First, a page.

Lucky Dube: Eight years after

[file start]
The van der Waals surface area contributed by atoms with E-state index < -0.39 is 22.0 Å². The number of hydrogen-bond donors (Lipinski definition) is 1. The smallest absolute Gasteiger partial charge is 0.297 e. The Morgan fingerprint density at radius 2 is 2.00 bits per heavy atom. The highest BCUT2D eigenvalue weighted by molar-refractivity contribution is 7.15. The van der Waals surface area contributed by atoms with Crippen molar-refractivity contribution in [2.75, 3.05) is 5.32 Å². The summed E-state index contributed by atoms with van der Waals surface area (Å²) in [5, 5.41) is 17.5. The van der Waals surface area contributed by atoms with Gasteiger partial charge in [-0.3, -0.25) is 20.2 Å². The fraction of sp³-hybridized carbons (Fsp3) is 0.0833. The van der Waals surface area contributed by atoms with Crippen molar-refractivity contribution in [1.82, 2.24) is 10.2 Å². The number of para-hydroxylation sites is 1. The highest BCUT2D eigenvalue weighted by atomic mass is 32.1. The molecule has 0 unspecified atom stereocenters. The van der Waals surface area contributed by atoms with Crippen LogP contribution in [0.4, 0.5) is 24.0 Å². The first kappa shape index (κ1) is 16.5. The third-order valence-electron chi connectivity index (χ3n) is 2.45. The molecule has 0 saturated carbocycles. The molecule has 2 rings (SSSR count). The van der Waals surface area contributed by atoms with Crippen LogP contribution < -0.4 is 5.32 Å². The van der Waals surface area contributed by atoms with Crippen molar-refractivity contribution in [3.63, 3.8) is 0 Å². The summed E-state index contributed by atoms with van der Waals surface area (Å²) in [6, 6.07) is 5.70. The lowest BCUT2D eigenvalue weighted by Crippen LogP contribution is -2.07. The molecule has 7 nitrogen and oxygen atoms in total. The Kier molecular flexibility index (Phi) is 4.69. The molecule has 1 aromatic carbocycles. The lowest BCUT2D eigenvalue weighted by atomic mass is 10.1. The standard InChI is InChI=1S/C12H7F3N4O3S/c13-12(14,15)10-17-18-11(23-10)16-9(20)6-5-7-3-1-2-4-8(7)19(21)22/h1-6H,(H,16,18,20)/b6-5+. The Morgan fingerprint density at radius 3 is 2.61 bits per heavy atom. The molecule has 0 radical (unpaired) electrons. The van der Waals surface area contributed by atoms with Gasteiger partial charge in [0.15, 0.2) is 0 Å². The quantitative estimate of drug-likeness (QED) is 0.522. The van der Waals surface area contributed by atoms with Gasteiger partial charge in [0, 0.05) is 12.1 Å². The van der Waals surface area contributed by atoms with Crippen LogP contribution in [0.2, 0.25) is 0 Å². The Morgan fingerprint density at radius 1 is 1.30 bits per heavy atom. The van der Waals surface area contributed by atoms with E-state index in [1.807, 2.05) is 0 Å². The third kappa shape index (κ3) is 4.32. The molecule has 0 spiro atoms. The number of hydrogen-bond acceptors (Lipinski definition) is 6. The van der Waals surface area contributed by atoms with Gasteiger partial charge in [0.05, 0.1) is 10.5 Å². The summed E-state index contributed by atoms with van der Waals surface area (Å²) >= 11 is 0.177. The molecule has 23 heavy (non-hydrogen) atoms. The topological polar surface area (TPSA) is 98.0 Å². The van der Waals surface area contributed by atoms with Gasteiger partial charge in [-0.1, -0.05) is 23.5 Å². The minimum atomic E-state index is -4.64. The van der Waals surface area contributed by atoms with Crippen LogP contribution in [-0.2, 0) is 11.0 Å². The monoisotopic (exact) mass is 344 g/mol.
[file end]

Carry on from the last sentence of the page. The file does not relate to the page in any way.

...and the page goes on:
248843_lLucky Dube – philosopher, poet, messenger, entertainer, and lyricist – holds a position of singular eminence in the world of reggae. He secured a place among the truly great of the world. Dube craved for philosophical distinction and visionary power, force and pride, which make the thinker a terror and a power in the land, and which so sever a great poet from the commoner throng that even kings are glad to do him honour. “There comes a time in every man’s life when he’s got to face the truth no matter what,” so sang Dube in his extant lyric, Rasta man’s Prayer; just as there comes a time when a great man must be placed above the daily workings of his creation. For Lucky Dube, the time is now. Gifted and genial, Dube was a musician of great skill who grew up from the roots of unshakeable faith in Africa, but never was found to be fanatical. It was the artist in him who saw and expounded the philosophy of unity (togetherness), peace, freedom, justice, respect, truth and the dignity of man – the echoes of which found expression in his timeless lyrics, and the message of which transcends people, colour and creed. Though he believed that all mankind are brothers, Dube lost faith in the possibility of uniting them: “I don’t know why I keep believing that one day they (the politicians) will unite us together when they’ve shown in more ways than one that all they care about is the dollar,” so muses Dube in his Guns and Roses. For him, the politicians will only divide the people for their own gains instead of uniting them. And so, four or five years of power is enough to “destroy a lifetime of togetherness”. His detestation of the political class was given emphasis. In his political anthem, Peace, Perfect Peace, he once again made a frantic effort to nerve humanity to stand up for Truth and warned against following politicians. Lucky Dube avowed that the object of his philosophy is to unite mankind and help humanity to find their right paths in creation. His long journey in the musical world was an excursion in humanitarian altruism. Seldom have ideas that influenced nations come from a low personage. For him, the world is divided into thin lines of colours: “white, black, coloured, Indian,” yet united in that all are an image of God. In the preamble to Together as One, he nerved himself Biblically: “When you read the Bible about the creation of the earth, the Bible tells us that man was created in the image of God. But it did not tell us whether God was white, black, coloured, Indian or whatever. When I see a white man, I see an image of God, I see a black man, I see an image of God ….” The margins of his philosophy never found expression outside his Bible knowledge. His lyrics as a synthesis of his philosophy offer us the mind of a Rasta man living at ease which is a shrewd perception of the life that we live, but also the world as it could be. Thus, the power of his lyrics resides with the truth of our lives. Lucky Dube is about bringing people together:  Back to my Root unveils his Rastafarian conviction, Together as One and Different Colours One People are his visions of world unity, with Guns and Roses dimming the hope of its actualization. If Reggae Strong affirms the immutability of truth, Stand Alone recollects the victory of truth. If War and Crime is an indictment of all human prejudices on colour and race, No Truth in the World is a scathing comment on the decay of human values. If Victims convicts man of his self-inflicted agonies, Perfect Peace is a rousing victory song for all to unite against the great enemy of mankind: the politician. In Reap What You Sow, Dube confirms the inviolability of the Laws of Nature. Man has always blamed fate and talked of injustice merely because he suffered, not realizing that what he considered unjust was but the equitable measuring forth of that Eternal Law which is carried out with as mathematical exactitude as the setting of the sun. False Prophet and Puppet master close it all: the mental agonies of a wilfully degraded life are worse tortures than are contained in the priestly notions of hell. Lucky Dube had re-created himself. His mind was deep and unreservedly enthusiastic. It was his fervent love of nature that offered him the gift of first class inspiration in his career, thus harnessing the wonders of the world before him. Thus was the source of Dube’s genius, directing his endeavours not to anything romantic or hyper-natural but to natural characters and phenomena. While his work lasted, Dube sustained the flow from his mind lyrics of inspiration governed yet ever fresh, which made him a classic among his contemporaries. The ardours of undisguised poetic volition and the flashes of vigour that illuminated his first album Rastas Never Die (1984) was sustained till his last, Respect (2006). On 18th October 2007, the Reggae world lost its king; Rastafarianism and Justice lost their greatest hero. Dube left a legacy of essence and wrote an enduring chapter in human freedom. The truth of his message should never be forgotten so that humanity may stand aright. He found the most entertaining way of expressing his thought-provoking emotions. In keeping with his towering legacies, we shall always “remember him”. In the joys of human interactions, we shall always evoke him. Lucky Philip Dube is not dead; he can never die. He will always live the ideas he had promoted and in our hearts who loved and cherished him – Irie. Isiani writes from Port Harcourt. *Source Naija 247]]>

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